AP vs. IB vs. AICE
As noted, the Advanced Placement (AP) and International Baccalaureate (IB) and AICE programs are college-level courses providing the opportunity to earn college credit.
The underlying educational philosophies are quite different. The AP program is offered through the College Board and allows students to select one or a dozen+ courses tailored to their specific goals.
In contrast, the IB program was developed in Europe and as the name implies, it’s an international program. Students earn a diploma by completing a specified number of courses across a range of subjects. To earn a diploma, there are specific distribution requirements. In some high schools, students are allowed to enroll in just a few IBs without earning their diploma. This is also the case for the AICE program.
IB courses and the overall program place a significant emphasis on writing and developing critical thinking skills. Earning an IB diploma requires each student to complete an extended essay on a research paper. Unfortunately, many high schools don’t schedule the timing of the essay to offer students the opportunity to submit their IB research papers to nationally sponsored essay competitions or to include on their college applications submitted early in the senior year.
A noteworthy difference between an AICE and IB diploma is flexibility. Students can select courses within three AICE curriculum areas. AICE is the most recent of the programs (piloted within the state of Florida), and it was only recently that the Common Application even recognized AICE as an option for designating course level. It is one of the newest advanced academic programs. AICE courses aren’t as difficult as AP or IB courses.
AICE courses don’t often prepare students for success on required SATII subject tests – which is no longer a consideration. However, if you look at the college transfer credit requirements– all colleges have clear guidelines on AP scoring and earning credit/undergraduate placement. That’s simply not the case for AICE. AICE diplomas have favorable status in Florida colleges- but their widespread appeal is lacking in most settings and the courses aren’t simply as rigorous as the gold standard of high school coursework in AP and IB. If you’re a Florida resident- you may be focused on the Bright Futures scholarship and in this case, the AICE coursework and diploma takes on a unique relevancy.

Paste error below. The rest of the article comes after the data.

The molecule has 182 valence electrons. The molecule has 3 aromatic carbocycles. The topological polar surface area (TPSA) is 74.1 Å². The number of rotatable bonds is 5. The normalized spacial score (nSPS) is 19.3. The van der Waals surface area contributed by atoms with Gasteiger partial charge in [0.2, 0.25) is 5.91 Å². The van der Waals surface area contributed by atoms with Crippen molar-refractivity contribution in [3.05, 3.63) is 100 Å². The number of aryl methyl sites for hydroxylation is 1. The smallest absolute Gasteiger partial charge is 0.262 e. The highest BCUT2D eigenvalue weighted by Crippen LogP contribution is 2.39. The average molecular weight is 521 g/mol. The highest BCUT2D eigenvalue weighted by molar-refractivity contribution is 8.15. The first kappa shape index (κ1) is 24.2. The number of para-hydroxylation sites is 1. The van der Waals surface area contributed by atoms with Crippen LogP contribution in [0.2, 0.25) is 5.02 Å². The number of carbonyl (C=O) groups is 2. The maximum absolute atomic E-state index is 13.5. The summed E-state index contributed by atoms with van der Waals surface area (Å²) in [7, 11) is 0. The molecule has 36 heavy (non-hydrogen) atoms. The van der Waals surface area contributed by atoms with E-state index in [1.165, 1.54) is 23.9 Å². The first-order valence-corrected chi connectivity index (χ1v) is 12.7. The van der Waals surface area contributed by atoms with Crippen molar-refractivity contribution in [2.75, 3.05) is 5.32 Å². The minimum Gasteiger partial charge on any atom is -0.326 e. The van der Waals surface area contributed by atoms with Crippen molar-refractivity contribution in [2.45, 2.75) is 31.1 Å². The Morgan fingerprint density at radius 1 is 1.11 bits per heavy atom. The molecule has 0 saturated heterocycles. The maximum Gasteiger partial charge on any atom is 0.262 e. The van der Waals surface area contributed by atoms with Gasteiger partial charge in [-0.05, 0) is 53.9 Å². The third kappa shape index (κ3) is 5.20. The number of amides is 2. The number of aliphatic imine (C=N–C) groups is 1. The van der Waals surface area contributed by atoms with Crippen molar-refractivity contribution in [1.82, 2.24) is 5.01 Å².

Like the IB diploma, students within an AICE program take a variety of different level exams with specific subject area distributions with an option to earn an AICE Diploma. Few competitive colleges accept AICE credits towards the undergraduate transcript.
The AP program creates opportunities for students to learn specific content and subsequently tests this knowledge on AP exams. Courses have content objectives. AP exams have become the gold-standard of an academically rigorous curriculum. Earning a high grade on an AP exam can overshadow the high school transcript.
For STEM students to be competitive in the admissions process, AP Calculus, AP Bio/Chem and/or Physics, APCS are invaluable and often expected on a student’s transcript to be a viable candidate in the most competitive of colleges.
Likewise, courses in AP History or AP Economics or AP Lang/Lit will be invaluable to preparation for many Humanities and Business students.
*** By the Junior year- students should have enrolled in at least one or two AP classes related to the intended college major area of interest. This is not only to be a stronger applicant- but it is evidence of academic rigor and preparation that will ease the transition to the undergraduate experience.